The Bank of England is likely to hike interest rates “well into” next year although it could come earlier if the economy rebounds quickly, a policymaker has said.
Gertjan Vlieghe, who is set to leave the Monetary Policy Committee in August, is one of the few BoE officials to speak publicly about interest rate rises.
On Monday, Michael Saunders, another external member of the committee, hinted a rate rise could be 18 months away.
The bank slashed interest rates to 0.1 per cent at the start of the pandemic last year and there had been speculation the central bank could introduced negative rates.
Earlier this month the MPC left its stimulus programme unchanged and unanimously voted to keep interest rates at their current levels.
It said the outlook for the economy remains uncertain but it is experiencing a “temporary period of strong GDP growth and a temporary period of modestly above-target CPI inflation”.
In the monthly report today, it said the economy is expected to expand 7.25 per cent in 2021, marking the strongest growth since records began in 1949.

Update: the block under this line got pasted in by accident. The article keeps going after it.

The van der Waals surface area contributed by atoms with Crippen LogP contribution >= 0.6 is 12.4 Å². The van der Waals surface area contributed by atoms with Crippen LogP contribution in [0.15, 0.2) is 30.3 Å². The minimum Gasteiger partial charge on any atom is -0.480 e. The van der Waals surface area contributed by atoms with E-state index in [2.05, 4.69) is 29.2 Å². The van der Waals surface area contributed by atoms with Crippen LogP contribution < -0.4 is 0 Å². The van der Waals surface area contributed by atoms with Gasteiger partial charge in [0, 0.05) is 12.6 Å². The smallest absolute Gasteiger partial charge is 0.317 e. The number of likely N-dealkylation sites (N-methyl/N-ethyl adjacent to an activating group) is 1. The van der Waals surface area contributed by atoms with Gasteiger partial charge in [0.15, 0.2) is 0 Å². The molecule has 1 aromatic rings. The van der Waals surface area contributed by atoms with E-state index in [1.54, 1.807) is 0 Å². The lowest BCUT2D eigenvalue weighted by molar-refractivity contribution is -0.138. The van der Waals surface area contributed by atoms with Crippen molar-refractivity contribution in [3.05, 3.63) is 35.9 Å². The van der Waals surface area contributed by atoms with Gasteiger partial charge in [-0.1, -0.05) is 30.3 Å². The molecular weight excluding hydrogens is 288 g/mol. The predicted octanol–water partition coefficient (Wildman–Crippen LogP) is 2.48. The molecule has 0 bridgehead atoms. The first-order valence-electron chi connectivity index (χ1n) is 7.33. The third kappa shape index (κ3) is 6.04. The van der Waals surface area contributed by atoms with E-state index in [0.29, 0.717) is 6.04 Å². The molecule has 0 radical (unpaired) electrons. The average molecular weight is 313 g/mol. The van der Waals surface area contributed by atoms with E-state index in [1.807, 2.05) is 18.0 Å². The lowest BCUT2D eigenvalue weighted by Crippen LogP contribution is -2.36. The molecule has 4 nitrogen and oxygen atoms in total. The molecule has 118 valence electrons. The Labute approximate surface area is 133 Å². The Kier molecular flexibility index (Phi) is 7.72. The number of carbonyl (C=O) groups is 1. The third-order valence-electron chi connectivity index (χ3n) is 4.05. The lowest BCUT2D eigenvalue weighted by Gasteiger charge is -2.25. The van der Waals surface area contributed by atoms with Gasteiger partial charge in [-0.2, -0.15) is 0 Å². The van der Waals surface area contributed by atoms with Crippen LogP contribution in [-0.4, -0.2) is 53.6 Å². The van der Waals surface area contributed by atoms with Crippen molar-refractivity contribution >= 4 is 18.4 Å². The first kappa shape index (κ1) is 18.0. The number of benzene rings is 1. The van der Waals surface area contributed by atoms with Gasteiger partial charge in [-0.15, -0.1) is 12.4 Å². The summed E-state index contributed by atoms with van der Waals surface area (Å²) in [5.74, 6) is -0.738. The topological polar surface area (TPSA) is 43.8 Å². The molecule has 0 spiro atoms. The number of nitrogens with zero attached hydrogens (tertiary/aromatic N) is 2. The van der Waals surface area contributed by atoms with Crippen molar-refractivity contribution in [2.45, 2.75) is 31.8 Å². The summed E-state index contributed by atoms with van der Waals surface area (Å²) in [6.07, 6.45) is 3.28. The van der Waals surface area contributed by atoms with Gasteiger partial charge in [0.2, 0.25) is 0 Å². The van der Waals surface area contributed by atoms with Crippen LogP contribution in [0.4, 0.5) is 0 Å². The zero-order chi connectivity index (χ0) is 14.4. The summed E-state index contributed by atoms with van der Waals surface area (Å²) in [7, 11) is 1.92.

Vlieghe said he broadly agreed with the forecasts but added he thought spare capacity created by the pandemic in the economy would prove harder to use up.
“In that scenario, the first rise in Bank Rate is likely to become appropriate only well into next year, with some modest further tightening thereafter.” Vlieghe noted that given the furlough scheme is not due to expire until the end of September, the health of the economy cannot be properly assessed until early 2022.
If unemployment in the first quarter of this year was low and upward pressure on wages stronger then than the BoE expected, “a rise in Bank Rate could be appropriate soon after, along a slightly steeper path than in my central case,” he said.
If concerns about the Covid variant continue pushing unemployment higher, the BoE may have to offer additional stimulus.